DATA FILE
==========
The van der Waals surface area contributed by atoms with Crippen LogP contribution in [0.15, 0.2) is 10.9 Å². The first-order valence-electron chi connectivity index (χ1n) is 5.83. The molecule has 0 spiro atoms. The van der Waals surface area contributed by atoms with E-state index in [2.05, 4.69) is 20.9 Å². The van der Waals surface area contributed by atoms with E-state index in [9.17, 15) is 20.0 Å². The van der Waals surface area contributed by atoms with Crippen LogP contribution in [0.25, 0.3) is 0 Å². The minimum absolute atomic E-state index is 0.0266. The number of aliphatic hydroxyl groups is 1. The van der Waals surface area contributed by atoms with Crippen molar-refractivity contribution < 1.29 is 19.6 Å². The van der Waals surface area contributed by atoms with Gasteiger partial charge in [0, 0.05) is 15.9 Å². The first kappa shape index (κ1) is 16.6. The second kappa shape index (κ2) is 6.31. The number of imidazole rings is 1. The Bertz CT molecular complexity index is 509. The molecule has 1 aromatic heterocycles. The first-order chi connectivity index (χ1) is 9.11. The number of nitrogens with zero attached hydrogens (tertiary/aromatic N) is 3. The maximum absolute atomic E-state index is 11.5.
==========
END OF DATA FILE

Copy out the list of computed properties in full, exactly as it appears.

The van der Waals surface area contributed by atoms with Crippen LogP contribution in [0.15, 0.2) is 10.9 Å². The first-order valence-electron chi connectivity index (χ1n) is 5.83. The molecule has 0 spiro atoms. The van der Waals surface area contributed by atoms with E-state index in [2.05, 4.69) is 20.9 Å². The van der Waals surface area contributed by atoms with E-state index in [9.17, 15) is 20.0 Å². The van der Waals surface area contributed by atoms with Crippen LogP contribution in [0.25, 0.3) is 0 Å². The minimum absolute atomic E-state index is 0.0266. The number of aliphatic hydroxyl groups is 1. The van der Waals surface area contributed by atoms with Crippen molar-refractivity contribution < 1.29 is 19.6 Å². The van der Waals surface area contributed by atoms with Gasteiger partial charge in [0, 0.05) is 15.9 Å². The first kappa shape index (κ1) is 16.6. The second kappa shape index (κ2) is 6.31. The number of imidazole rings is 1. The Bertz CT molecular complexity index is 509. The molecule has 1 aromatic heterocycles. The first-order chi connectivity index (χ1) is 9.11. The number of nitrogens with zero attached hydrogens (tertiary/aromatic N) is 3. The maximum absolute atomic E-state index is 11.5.